My general Blur infatuation extends to Graham Coxon‘s solo work, whatever mood he’s in. I enjoyed the scratchy early efforts, leapt around shamelessly to the poppier pair and then fell deeply in love with his acoustic epic, ‘The Spinning Top‘. The man responsible for some of the greatest guitar lines in musical history cannot avoid cracking riffs and beautiful melodies, even when he is leaving the edges of his music unsmoothed. And he really is on ‘A+E‘, which from its cover inwards suggests an album that’s given up gently flirting and being nice and is now opting for the take me or leave me strategy.
‘What’ll It Take‘ lurches forward, all bleepy electro noises across the trademark Coxon chug and an especially minimalist lyric, largely asking “what’ll it take to make you people dance?” It’s hugely infectious, a little bit silly and utterly adorable. It is what we look to Coxon for and what he so often delivers perfectly. The guy in the skinny fit t shirt and the battered trainers to the right of Damon was always the manic, geeky indie kid and that passion for sound is present in everything he does. ‘A+E‘ is the closest he’s gone to his more abrasive sound in some time, but this is far from inaccessible. Just don’t have your first listen with it as background music. Let it wash over you, toy with your ears and draw you in.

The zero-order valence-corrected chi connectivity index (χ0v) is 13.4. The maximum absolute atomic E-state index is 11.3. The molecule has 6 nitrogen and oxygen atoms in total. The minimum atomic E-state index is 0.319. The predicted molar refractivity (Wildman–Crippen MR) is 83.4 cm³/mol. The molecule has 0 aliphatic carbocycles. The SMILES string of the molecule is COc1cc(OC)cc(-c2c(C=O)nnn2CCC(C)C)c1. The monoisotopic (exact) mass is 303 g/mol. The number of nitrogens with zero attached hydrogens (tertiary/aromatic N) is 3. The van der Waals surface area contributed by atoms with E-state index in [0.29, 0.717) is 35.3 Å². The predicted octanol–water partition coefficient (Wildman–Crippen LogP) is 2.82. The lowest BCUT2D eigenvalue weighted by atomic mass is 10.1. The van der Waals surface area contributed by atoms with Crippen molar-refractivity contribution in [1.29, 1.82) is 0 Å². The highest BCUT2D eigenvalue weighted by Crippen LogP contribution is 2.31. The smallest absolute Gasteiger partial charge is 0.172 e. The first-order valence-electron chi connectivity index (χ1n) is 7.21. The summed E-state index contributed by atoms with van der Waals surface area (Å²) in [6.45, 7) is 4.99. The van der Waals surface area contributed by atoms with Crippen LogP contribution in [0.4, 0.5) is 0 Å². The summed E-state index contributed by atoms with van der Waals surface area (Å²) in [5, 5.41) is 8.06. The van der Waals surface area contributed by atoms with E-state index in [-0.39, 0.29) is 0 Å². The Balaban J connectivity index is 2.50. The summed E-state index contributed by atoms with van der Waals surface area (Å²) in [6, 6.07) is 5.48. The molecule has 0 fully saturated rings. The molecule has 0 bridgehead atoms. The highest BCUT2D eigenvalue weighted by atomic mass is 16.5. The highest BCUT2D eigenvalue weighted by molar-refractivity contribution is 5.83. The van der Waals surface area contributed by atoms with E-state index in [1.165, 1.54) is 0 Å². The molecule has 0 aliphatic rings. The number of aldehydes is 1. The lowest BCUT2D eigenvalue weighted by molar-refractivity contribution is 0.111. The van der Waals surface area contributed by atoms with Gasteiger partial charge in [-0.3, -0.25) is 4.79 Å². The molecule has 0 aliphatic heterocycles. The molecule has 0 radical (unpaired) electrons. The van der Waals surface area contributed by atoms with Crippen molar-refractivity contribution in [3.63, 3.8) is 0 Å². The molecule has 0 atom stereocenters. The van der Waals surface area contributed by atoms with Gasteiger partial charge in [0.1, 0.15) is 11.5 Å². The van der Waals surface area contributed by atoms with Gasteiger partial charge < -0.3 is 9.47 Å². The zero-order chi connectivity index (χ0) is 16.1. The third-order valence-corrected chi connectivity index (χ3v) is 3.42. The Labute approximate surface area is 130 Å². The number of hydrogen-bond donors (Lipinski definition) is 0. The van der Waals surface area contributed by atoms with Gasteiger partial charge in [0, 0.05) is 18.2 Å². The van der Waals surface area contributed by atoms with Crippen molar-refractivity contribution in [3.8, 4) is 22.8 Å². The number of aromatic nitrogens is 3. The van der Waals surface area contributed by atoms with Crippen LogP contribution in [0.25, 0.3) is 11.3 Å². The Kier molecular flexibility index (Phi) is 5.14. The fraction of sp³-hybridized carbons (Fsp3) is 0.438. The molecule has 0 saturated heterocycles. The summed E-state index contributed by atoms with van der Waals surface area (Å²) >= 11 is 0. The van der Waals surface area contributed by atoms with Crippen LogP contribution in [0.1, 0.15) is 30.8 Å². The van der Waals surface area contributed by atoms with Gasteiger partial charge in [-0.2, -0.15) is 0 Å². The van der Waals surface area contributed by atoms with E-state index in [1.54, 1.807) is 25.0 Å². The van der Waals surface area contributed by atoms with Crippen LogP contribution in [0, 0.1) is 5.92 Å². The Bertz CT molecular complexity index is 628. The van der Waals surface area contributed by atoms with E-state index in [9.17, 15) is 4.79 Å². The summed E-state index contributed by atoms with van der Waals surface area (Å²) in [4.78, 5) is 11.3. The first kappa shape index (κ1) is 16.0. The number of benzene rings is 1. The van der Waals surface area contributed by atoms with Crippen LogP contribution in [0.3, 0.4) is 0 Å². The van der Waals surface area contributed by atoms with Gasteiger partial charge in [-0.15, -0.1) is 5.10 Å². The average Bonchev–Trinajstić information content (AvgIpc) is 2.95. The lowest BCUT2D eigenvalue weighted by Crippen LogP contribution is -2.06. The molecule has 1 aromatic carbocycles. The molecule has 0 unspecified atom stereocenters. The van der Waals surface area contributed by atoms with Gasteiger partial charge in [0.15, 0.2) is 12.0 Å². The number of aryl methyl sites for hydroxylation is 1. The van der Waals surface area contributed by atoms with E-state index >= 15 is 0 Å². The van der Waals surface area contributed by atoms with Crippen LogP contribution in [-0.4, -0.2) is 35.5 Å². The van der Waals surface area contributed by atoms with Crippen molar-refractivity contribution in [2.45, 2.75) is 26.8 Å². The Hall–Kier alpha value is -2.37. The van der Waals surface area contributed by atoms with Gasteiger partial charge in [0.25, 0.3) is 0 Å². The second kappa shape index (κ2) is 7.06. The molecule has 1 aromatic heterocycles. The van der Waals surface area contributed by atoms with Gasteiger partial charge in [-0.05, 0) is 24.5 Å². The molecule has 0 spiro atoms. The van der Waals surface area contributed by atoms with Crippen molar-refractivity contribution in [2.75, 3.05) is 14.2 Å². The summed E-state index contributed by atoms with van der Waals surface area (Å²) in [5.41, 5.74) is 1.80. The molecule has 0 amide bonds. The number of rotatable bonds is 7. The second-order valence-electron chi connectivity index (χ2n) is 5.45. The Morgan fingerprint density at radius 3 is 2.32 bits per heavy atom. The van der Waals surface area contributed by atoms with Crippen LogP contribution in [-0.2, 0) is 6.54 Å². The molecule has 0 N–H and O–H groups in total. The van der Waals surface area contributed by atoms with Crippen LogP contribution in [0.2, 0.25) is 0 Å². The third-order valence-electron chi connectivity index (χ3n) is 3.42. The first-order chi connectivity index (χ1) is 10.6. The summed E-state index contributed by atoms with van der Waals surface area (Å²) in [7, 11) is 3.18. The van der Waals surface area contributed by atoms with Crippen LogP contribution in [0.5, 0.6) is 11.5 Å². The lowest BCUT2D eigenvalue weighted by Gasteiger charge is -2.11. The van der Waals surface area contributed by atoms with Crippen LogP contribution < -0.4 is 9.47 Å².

Yes, you can pluck the odd track for a playlist or as part of an unimaginative shuffle, but this lot works best taken in one sitting. The substantial mid paced rumble of ‘Meet And Drink And Pollinate‘ beefs up the first side of the album, while ‘Seven Naked Valleys‘ is as good a start to the second half as most records have managed this year. Scuzzy horn sounds loop around an exhilarating mess of a guitars, bass and organ, while a drum pattern which wouldn’t be out of place on a funk 45 drives it all long. The old cliché that Graham was always pulling against Damon’s preference for pop melodies is one again dimmed here, with plenty of ‘A+E‘ proving to be thoroughly hummable. ‘Running For Your Life’, with its repeated “get back down the M1 cos we don’t like you” refrain, catches the slacker indie sound of the Nineties perfectly, sounding at once like a revered tune from that time. In a year when looking back at the majesty of Blur was once again a pleasure, Coxon has also manage to move forward in triumphant fashion.